The next step would be to take these stories from libraries all over the country and consolidate the information so we can get a sense of the national economic impact of libraries. I can do that, with your help. I can create a page for library success stories on my web site.
The page doesn't exist yet, because I can't do it by myself. You need to supply me with the content for it. Send me your anecdotes, and the URLs for your posted survey results or press releases about them, to email@example.com (please use the subject line "library success story"), and I will include them on the page. I'll let you know when it's up and running. Let's jointly create documentation we can brandish in the faces of mayors and city council members and company financial officers, proving our worth in the dollars and cents terms they understand.
Ex Libris: an E-Zine for Librarians and Other Information Junkies.
Copyright, Marylaine Block, 1999-2002.
I'd encourage interested parties to read carefully through the RFP and to join the koha-devel mailing list. It may also be worthwhile to join the #koha channel at irc.katipo.co.nz to discuss the project in general or MARC support specifically. If you know anyone else that might be interested in responding to the RFP, please feel free to forward it as appropriate.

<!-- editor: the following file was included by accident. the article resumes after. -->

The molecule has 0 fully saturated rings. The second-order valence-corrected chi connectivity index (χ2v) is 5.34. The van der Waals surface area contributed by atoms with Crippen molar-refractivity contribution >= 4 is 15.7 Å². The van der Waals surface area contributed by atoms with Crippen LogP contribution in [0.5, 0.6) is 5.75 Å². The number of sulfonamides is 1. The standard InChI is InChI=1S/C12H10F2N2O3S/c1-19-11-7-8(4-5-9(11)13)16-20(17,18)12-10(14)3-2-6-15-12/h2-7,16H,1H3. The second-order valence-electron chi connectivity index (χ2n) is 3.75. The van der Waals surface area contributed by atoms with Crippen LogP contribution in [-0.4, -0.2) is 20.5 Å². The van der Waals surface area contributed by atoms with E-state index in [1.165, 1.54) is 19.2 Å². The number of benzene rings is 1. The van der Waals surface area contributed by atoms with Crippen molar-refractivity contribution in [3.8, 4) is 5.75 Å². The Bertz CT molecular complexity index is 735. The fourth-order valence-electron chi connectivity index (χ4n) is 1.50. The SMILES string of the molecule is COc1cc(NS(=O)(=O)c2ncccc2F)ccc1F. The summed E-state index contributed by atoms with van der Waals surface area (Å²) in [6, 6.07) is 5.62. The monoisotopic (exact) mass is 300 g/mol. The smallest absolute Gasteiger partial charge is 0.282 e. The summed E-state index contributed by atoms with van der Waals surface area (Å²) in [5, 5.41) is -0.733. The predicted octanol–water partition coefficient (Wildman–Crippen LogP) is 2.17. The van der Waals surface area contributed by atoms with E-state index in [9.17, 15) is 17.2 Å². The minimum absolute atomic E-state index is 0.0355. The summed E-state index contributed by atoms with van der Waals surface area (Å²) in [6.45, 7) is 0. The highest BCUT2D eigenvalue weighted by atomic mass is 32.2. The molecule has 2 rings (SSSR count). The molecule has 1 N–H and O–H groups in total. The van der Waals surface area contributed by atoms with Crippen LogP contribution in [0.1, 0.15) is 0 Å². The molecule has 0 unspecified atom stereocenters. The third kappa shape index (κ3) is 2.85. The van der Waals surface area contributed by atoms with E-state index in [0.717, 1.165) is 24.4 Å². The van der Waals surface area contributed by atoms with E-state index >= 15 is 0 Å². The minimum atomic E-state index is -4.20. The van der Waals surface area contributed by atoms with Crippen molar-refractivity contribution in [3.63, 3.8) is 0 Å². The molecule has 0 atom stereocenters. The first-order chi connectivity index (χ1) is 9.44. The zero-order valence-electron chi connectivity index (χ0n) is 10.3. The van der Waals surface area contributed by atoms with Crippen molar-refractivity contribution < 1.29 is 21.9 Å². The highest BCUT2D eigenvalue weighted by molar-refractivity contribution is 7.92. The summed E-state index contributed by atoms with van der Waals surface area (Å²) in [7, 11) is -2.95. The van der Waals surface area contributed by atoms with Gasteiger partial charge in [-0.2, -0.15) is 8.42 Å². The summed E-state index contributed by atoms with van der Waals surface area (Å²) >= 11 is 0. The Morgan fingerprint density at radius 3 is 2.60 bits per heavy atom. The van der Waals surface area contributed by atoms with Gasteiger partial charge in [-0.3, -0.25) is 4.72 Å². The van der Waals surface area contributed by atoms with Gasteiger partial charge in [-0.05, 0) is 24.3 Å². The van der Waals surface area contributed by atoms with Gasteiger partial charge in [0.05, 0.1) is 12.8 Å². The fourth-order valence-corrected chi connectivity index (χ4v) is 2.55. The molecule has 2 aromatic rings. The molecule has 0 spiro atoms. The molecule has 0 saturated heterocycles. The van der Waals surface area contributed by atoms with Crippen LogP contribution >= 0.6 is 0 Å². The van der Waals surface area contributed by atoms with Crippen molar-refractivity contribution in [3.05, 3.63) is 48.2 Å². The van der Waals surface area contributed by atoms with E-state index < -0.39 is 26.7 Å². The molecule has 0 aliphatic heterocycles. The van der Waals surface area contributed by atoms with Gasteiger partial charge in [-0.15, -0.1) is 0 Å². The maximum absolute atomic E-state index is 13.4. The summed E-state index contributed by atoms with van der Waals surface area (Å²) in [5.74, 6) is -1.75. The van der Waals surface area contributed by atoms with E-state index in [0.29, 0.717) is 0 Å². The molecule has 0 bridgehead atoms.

Further background on Nelsonville's announcement. For more information, please feel free to contact me by email at firstname.lastname@example.org.
the Koha project
Wednesday, August 28, 2002
Robust Hyperlinks and Robust Locations. URLs can be made robust so that if a web page moves to another location anywhere on the web, you can find it. Even if that page has been edited. (If the page has been deleted and no mirrors are available, you'll have to try something else, obviously.) Today's address-based URLs are augmented with a five or so word content-based lexical signature to make a Robust Hyperlink. When the URL's address-based portion breaks, the signature is fed into any web search engine to find the new site of the page. Using our free, Open Source software (including source code), you can rewrite your web pages and bookmarks files to make them robust, automatically. Although web browser support is desirable for complete convenience, Robust Hyperlinks work now, as drop-in replacements of URLs in today's HTML, web browsers, web servers and search engines.
Tuesday, August 27, 2002